Medicine is Not Science.Clifford Miller & Donald W. Miller - 2014 - European Journal for Person Centered Healthcare 2 (2):144-153.
    ABSTRACT: Abstract Most modern knowledge is not science. The physical sciences have successfully validated theories to infer they can be used universally to predict in previously unexperienced circumstances. According to the conventional conception of science such inferences are falsified by a single irregular outcome. And verification is by the scientific method which requires strict regularity of outcome and establishes cause and effect. -/- Medicine, medical research and many “soft” sciences are concerned with individual people in complex heterogeneous populations. These populations (...)
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  33. Market, State, and Community: Theoretical Foundations of Market Socialism.David Miller - 1989 - Oxford University Press UK.
    Can we conceive of a market economy that fulfils the ideals of socialism? In this book, David Miller provides a comprehensive examination, from the standpoint of political theory, of an economy in which market mechanisms retain a central role, but in which capitalist patterns of ownership have been superseded.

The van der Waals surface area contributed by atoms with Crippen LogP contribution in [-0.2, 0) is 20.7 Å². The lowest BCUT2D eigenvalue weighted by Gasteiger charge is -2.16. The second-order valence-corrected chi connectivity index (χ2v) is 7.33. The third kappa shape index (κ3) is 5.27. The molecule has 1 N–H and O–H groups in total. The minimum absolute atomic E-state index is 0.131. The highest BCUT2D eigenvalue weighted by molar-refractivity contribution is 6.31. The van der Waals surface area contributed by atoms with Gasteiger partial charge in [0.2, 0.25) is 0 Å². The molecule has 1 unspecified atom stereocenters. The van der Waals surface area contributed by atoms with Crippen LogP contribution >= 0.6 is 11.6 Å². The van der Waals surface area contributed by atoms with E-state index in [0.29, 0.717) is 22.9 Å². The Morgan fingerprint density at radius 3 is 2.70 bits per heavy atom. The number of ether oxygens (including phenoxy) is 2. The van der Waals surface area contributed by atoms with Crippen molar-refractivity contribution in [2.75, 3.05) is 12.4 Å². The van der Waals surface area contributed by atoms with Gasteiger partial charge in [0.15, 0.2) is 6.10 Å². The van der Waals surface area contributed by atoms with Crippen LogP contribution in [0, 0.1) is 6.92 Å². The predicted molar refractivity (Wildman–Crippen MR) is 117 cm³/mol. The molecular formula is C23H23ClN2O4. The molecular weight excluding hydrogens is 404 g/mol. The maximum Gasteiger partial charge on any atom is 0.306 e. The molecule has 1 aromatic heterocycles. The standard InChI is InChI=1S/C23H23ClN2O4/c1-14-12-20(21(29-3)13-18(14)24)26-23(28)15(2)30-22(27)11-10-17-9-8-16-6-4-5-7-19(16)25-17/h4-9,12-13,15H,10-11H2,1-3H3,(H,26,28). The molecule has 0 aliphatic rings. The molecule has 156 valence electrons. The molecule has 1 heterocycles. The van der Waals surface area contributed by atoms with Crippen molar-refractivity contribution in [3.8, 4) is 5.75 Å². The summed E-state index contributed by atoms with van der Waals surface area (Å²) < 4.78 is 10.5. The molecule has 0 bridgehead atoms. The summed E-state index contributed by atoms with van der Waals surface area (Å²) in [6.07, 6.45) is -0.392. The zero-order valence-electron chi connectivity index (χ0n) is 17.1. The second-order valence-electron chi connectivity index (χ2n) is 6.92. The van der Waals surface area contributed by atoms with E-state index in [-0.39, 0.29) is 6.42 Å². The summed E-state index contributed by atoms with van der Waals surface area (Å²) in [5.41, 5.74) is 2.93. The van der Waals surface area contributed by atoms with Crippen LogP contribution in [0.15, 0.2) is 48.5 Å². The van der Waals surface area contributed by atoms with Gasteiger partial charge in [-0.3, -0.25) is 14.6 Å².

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  34. Political Philosophy for Earthlings.David Miller - 2008 - In David Leopold & Marc Stears (eds.), Political Theory: Methods and Approaches. Oxford University Press. pp. 29--48.
  35. On Nationality.David Miller - 1997 - Ethics 108 (1):225-229.
     
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  36.  5
    Beyond Open Communication: A Call for Partnership Between Clinical Ethics and Research Ethics Committees.Christine Grady, David Gibbes Miller & Hae Lin Cho - 2018 - American Journal of Bioethics 18 (1):52-54.
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  37.  12
    Beyond Interactionism: A Transactional Approach to Behavioral Development.David B. Miller - 1988 - Behavioral and Brain Sciences 11 (4):641.
  38. Cosmopolitanism: A Critique.David Miller - 2002 - Critical Review of International Social and Political Philosophy 5 (3):80-85.